Hailed as the Prophet of Dystopia in a recent New Yorker article, Margaret Atwood has been scaring audiences with fearful visions of the future for decades. The recent adaptation of her best-selling The Handmaid’s Tale is currently sitting at 100% on Rotten Tomatoes, gaining nothing but high praise. This is because of Atwood’s creative critique and superb story crafting. Her bibliography includes multiple bestsellers and prestige award winnings such as the Booker and Governor General’s Award. Here are five of her favorite books:
Wuthering Heights by Emily Bronte
Bronte’s novel left an impression on the teenage Atwood. She claimed that before falling for rock stars, her young self had an eye on Heathcliff. Wuthering Heights and Pride and Prejudice were her favorites of the books that her parents approved of, before she started delving deeper into darker books.
A Song of Ice and Fire series by George RR Martin
‘Game of Thrones’ is one of the most popular shows of all time, spanning fans all over the globe. Yes, this includes Canadian author Margaret Atwood. She showed her fandom for the storytelling and characters on the show and in the book series in an article she wrote for the Guardian.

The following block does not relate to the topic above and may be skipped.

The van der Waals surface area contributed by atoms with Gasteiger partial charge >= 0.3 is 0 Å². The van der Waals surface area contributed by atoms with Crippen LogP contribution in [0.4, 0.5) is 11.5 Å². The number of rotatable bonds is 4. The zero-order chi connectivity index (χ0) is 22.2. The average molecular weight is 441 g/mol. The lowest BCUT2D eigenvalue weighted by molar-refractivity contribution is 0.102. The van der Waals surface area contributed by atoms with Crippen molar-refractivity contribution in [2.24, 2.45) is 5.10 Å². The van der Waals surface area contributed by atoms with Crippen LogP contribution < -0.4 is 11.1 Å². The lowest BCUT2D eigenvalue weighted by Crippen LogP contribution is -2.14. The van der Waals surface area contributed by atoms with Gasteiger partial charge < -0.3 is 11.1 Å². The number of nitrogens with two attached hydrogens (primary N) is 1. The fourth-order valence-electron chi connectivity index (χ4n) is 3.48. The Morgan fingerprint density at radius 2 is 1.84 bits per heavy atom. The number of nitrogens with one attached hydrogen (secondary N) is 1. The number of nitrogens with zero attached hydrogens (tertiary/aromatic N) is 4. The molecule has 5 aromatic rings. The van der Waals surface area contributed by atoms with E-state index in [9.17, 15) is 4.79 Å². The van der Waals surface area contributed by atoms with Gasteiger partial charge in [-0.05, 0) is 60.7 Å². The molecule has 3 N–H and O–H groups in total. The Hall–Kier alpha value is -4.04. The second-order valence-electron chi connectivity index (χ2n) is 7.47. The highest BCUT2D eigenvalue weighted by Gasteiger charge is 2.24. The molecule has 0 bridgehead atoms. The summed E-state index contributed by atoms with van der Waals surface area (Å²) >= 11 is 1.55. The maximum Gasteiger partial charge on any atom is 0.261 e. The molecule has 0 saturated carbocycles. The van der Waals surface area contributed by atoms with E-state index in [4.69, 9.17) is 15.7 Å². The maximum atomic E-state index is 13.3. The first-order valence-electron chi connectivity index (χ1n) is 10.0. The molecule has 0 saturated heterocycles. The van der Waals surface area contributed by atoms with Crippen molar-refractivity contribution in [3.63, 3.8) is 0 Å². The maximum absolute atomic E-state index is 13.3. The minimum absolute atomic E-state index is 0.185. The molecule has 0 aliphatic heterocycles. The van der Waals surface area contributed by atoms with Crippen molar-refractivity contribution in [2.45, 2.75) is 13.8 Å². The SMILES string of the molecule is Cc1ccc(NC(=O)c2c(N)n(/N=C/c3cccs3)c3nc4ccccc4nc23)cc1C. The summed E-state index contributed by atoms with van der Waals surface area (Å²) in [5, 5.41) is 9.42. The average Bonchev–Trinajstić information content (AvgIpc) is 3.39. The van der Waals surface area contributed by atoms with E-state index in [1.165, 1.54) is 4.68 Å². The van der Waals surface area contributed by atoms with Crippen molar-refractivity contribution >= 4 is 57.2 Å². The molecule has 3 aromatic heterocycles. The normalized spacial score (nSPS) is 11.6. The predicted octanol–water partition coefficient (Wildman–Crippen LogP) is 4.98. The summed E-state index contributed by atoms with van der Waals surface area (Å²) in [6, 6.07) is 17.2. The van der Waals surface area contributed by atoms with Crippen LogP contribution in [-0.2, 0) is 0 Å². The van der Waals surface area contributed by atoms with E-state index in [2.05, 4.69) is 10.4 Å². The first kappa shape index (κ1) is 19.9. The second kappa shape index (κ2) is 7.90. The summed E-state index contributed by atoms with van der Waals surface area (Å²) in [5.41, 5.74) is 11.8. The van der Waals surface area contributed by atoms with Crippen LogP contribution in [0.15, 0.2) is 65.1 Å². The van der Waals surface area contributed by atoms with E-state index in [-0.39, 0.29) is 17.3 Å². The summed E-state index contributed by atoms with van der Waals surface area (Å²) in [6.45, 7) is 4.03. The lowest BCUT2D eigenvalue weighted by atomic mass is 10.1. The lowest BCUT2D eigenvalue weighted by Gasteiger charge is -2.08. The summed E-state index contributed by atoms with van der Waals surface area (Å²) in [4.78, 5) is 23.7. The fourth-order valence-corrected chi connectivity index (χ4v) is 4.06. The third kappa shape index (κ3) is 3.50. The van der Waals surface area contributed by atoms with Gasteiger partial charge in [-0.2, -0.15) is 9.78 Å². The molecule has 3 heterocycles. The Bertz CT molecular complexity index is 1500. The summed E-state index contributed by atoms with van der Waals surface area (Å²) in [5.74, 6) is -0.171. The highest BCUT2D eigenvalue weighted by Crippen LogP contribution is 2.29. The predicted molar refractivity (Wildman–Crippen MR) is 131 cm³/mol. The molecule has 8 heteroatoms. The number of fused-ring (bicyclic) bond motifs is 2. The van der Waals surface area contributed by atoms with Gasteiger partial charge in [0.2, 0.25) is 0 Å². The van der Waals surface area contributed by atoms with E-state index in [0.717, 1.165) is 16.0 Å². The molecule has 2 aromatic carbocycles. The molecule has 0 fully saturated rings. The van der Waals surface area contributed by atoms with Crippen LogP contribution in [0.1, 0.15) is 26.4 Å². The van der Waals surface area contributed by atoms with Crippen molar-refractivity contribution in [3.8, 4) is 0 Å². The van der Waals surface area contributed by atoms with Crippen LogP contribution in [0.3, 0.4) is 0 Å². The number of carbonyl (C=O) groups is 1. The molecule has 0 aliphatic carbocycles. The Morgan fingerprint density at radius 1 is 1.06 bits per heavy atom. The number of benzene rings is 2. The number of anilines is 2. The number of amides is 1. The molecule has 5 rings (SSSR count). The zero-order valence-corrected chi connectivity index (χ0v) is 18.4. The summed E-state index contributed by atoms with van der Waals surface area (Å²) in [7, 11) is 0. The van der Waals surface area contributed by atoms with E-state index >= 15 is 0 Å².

Grimm’s Fairy Tales by the Brothers Grimm
These freaky stories sparked Atwood’s imagination when she was young. The gothic, supernatural, and twisted aspects of the Grimm stories would later be major aspects of her own work. She read their stories when she was six and it was unlike any of the work she was ‘supposed’ to be reading. While her sister feared the tales, young Margaret loved it and would later create her own her own dark tales.
The Left Hand of Darkness by Ursula K. LeGuin
LeGuin is another great contemporary female speculative fiction writer. This novel is one of the first female-written bestselling science fiction novels. The Left Hand of Darkness is not only written by a woman, the novel also deals mainly with the themes of feminism and gender-equality. Atwood had this to say about the revolutionary novel: “I prefer the society that goes in for court intrigues rather than wars, but I may be very old-fashioned. As for the gender-shifting, “intersectionality” doesn’t even touch it. Radical in the ways it forces the reader to imagine other ways of being human.”
The Parable Series by Octavia Butler
The now popular series by Butler is loved by the prophet of dystopia because it “underlines a true thing: the condition of women and the condition of the environment are closely joined. These three books follow the small community of Earthseed as it struggles against both horrible conditions and horrible people. Much to ponder.”
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